My Dream Doesn’t Involve Children And That Should Be Okay


I’m going to start this off by saying a phrase that apparently no woman is ever supposed to say. I don’t want to be a mother. I hope that I never have to become a mother. I don’t have the passion, desire or want to be a mother. I think that my life would be better off without any children.

If you know me in real life and you just read that, I’m sorry that society has made me feel that I can’t be open and honest with you about my life choices. I’m sorry that unless you know me on a deep and personal level, you probably believed up until this moment that I wanted to be a mother.

If you don’t know me, here’s some background on me, I’m almost 24 years old. I graduated from college, I’m in grad school and I’ve gotten what I think is a good start in my career. But, for some reason, I can’t seem to speak my mind about this important life decision without feeling dismissed, criticized or asked to explain myself.

I don’t hate kids at all and I don’t think I could ever hate kids. I just don’t want any kids. I certainly don’t look down on anyone who has chosen or will one day choose to be parents. If anything, I admire their decision and commitment to raise and care for another human. It’s not a job I dismiss or take lightly at all. My mom was a stay at home mother, I know the work it takes to be a successful parent.

But, motherhood isn’t for me. It should be as simple as that. But for some reason, it’s not simple at all. 

I’m just so sick and tired of hearing the following comebacks: “you’ll change your mind”, “when you meet the one, you’ll want to have it all” and “why do you hate children?”

Why does having a family meaning “having it all”, can’t I just have a fulfilling life with the one and not want the family part? Can’t I just be extremely successful in my career and still feel like I have it all? When did having it all meaning having a child?

And then there’s the casual  “when you have kids…” comment that people always slip into conversation as if they aren’t making a major assumption about my life. It’s not socially acceptable to assume someone’s sexual orientation, sexuality, religion or political party, why is it socially acceptable to just assume that one day I’m going to be a mother?

I have a problem with anyone who thinks that these are acceptable ways to respond to anyone else who holds the same viewpoint as me. Each of these responses is irritating in their own way. They either demand an explanation from me or dismiss my views as if I somehow am incapable of knowing who I am or that I can’t decide my own fate. If I don’t even have the ability to know what I want then how could anyone else possibly have a better idea? Oh wait, I get it, you once thought like I did. You used to think you didn’t want any children and then it happened, you woke up and something made your entire world change and now you have a beautiful baby and everything is great in your life. Or better yet, you never thought like I did, you just know from personal experience that having a child is the way to go and I will one day realize that in order to get anything out of my life, I have to be like everyone else.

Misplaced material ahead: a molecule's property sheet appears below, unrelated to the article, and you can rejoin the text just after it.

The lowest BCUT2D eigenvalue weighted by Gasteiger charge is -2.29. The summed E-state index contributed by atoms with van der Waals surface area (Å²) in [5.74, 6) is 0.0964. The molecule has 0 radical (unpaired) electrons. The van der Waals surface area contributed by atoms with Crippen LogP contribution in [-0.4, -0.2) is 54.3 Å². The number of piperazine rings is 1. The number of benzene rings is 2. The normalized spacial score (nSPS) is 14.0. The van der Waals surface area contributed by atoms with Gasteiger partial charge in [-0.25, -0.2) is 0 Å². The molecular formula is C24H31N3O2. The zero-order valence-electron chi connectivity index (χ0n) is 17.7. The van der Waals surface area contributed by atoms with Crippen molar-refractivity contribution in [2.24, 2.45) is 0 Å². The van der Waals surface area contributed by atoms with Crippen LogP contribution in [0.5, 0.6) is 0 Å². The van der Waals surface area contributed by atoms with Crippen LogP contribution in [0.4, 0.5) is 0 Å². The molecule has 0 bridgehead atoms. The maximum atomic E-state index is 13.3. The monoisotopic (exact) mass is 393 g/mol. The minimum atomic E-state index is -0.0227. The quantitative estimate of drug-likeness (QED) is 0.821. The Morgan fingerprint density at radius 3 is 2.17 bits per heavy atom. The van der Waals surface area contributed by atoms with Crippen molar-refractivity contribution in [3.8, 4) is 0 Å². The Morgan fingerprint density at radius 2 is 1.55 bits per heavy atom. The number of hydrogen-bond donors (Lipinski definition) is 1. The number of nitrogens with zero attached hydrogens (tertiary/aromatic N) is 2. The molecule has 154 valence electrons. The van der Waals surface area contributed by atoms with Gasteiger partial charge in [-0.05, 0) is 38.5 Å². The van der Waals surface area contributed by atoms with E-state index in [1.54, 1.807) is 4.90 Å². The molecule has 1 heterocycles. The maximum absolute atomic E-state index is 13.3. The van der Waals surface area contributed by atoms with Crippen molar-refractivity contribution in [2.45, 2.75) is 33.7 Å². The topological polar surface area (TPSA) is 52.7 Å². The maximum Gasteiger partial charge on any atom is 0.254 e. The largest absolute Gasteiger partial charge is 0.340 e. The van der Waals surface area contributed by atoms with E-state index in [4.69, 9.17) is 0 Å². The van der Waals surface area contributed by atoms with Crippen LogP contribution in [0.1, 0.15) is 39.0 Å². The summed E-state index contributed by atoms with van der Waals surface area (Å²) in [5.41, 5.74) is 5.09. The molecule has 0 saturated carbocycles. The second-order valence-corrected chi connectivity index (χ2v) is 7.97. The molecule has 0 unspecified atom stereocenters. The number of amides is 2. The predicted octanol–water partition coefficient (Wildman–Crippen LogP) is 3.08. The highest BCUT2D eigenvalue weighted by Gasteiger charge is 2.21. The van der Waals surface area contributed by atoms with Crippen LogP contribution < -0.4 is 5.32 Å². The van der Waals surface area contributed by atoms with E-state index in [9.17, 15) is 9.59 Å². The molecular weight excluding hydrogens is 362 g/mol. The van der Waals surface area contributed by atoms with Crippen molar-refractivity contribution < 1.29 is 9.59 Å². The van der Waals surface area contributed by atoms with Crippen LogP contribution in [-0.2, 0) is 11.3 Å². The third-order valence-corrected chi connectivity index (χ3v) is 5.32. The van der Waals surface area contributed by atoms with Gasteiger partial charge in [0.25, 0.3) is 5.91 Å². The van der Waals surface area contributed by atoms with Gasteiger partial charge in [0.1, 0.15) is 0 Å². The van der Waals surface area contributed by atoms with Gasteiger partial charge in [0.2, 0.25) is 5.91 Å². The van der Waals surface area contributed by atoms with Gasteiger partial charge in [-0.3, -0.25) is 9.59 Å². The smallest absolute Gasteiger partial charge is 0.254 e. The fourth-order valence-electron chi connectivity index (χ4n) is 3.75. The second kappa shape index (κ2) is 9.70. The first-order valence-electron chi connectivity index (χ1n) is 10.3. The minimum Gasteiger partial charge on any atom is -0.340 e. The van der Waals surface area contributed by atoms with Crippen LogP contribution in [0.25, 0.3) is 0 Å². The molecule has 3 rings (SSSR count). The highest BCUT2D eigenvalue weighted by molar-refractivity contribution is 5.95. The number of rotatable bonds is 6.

Thank you for enlightening me. I really hope that one day, you also wake up and realize that shoving your ideals down someone’s throat isn’t polite.

But, then there’s the conversation we have with people my age who think they want to have kids one day. Hardly anyone ever asks them for an explanation. Everyone just gets really excited that one day, they will have a family and their lives will be “complete.” No one ever tells them, “you just wait, you’ll change your mind one day.” Why is it that they are taken seriously but their counterparts who don’t want to start that family are dismissed and at the exact same age are told that they don’t have a clue?

I personally believe that the best judge of you is you and the best judge of me and is me.  Regardless of how much someone claims to know you, the person who knows your the best is yourself. I believe that if someone believes something about themselves then people should just accept that and leave it be.

The decision to become a parent is a big one. For many, it can even be a touchy subject. Yet, people throw around the “when will you have kids?” “why haven’t you had kids?” like they’re asking someone what do you want for dinner. And you better answer those questions the correct way. If not, be prepared to deal with so much judgement that will immediately follow. In my opinion, the only person that should really be involved in your decision to have or to not have kids is your partner because your decision impacts them.

I think you can break the non-solicited advice down to a simple “you should do this because I do this and I’m happy.” In this particular case, “you should be a parent because I’m a parent and I’m happy.” Now, think about how that would sound if I changed the phrase that I said, ”you should vote republican because I vote republican and I am happy” or “you should be straight because I’m straight and I’m happy” or “you should be religious because I’m religious and I’m happy” Each of those just sounds ridiculous and I can bet on the fact that I would offend someone because I’m dismissing their decision to do what they want. Well, the phrase “you should have kids because I have kids and I’m happy” also sounds ridiculous.

There are a number of very valid reasons not to have children. I can’t afford them, I want to focus on my career, I want to travel, I’m not into parenting, I have other things that I want to do with my life, I’m happy with my life, I physically can’t have kids, I hate my parents, I had a traumatic childhood, the world doesn’t need more people. The list could keep going. But, the best reason of all: I don’t want to. It’s as simple as that.

I just don’t want kids. It’s short, sweet and to the point. Can we just leave it at that?